Pug training with a leash and crate
Many Pugs are not allowed to roam around wildly at will. Since pet owners usually have a busy schedule, most Pugs wind up indoors all day which can make things difficult when trying to housetrain a Pug. A good way to combat this is by incorporating a crate and leash into your Pug's daily routine. If the Pug is full grown or just returning to your house from the kennel, you may need to treat the training process as if your Pug was a puppy.
One popular option is to leave your Pug in his crate while you are away from home and take him out on the leash when you return. Restricting a Pug all day every day is not healthy for your Pug so you need to make sure that he gets plenty of breaks.
Begin as you would with a puppy and schedule regular potty breaks. Be sure to make the breaks long enough after a meal so that the Pug can actually eliminate something worthwhile on the trip outside.
Start by devoting a whole weekend to observing your Pug on a leash when he is out of his crate so that you can learn the signs that he needs to use the bathroom. Your Pug might act shaky or agitated and may even squat down. Take these signs as your cue to take pup outside.
If your Pug does a good job and uses the bathroom the way you have hoped for, be sure to praise him for his efforts. This type of positive reinforcement helps your puppy learn exactly what to do to make you happy.
If you went out of town and had to leave your Pug in a kennel, you may need to start training all over again. Since the Pug went potty in the same place that he ate and slept, he may be feeling really depressed.
Pugs don't like to mix potty with living space anymore than you want to eliminate on the floor in your kitchen. So he needs to start again and build up confidence in his potty skills and in the willingness of the adult on duty to take him out when he needs to go.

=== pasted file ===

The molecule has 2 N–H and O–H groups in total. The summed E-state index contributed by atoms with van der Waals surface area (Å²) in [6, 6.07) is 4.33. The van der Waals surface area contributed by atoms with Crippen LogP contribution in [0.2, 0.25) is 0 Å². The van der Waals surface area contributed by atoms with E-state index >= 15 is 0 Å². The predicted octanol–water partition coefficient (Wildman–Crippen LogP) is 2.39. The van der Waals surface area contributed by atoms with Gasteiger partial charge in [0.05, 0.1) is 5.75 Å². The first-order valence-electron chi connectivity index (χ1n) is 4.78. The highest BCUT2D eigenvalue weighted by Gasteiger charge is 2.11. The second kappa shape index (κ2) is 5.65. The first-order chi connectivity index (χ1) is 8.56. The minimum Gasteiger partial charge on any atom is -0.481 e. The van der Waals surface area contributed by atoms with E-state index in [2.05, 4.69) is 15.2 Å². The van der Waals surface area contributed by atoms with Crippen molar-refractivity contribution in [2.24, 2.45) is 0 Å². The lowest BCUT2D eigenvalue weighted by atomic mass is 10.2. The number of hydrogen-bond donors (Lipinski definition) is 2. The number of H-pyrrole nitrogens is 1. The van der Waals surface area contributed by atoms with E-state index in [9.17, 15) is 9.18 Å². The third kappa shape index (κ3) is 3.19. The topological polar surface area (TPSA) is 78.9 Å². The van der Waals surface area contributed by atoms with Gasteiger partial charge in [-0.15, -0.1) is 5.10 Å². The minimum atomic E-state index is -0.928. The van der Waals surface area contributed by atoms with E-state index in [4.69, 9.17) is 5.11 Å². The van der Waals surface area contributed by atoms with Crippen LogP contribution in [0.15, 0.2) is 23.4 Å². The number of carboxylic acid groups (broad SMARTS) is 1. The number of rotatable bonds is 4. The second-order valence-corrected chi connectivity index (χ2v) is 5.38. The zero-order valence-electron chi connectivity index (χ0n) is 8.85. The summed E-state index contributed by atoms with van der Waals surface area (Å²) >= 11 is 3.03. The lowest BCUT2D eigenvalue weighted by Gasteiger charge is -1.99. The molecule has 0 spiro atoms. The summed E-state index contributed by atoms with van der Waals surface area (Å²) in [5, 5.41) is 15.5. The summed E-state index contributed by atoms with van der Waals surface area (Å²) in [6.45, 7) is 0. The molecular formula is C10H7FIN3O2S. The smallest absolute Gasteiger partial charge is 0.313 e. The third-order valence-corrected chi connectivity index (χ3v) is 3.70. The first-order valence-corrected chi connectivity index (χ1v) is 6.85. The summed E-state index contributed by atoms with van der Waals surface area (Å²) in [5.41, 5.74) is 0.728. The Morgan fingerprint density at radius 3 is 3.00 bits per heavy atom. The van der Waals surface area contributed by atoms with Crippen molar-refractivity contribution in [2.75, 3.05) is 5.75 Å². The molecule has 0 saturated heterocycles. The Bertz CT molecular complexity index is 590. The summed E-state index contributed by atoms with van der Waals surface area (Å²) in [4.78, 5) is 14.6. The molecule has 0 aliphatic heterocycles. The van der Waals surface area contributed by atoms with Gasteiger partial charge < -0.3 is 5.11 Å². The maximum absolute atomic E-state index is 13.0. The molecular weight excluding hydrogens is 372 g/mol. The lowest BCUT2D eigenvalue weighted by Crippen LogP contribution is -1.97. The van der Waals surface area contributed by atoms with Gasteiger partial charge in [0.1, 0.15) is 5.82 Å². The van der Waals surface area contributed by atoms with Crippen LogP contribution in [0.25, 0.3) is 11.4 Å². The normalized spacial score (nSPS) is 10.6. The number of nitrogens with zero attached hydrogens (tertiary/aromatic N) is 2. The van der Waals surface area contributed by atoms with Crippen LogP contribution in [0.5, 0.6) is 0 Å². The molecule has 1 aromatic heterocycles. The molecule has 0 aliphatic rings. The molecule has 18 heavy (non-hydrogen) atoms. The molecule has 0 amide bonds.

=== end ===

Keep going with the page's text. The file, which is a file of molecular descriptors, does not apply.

For older Pugs, holding urine is a much easier task because their bladders are much more developed than a puppy's. However, if your Pug experiences a lot of potty problems he may have diarrhea, a urinary tract infection or one of many medical problems that lead to frequent accidents.
If you notice a drastic change in your Pug's behavior, particularly potty behaviors for no apparent reason, you will want to have him checked out by a veterinarian. The problems might be something more serious.
If it turns out that your puppy has a medical condition, take it easy with the potty training. Your Pug needs lots of love and affection and may not be able to control his urges or be able to focus on them. Keep your Pug on a leash when he's not in the crate and keep a close eye on him for signs that he needs to potty while he is recovering.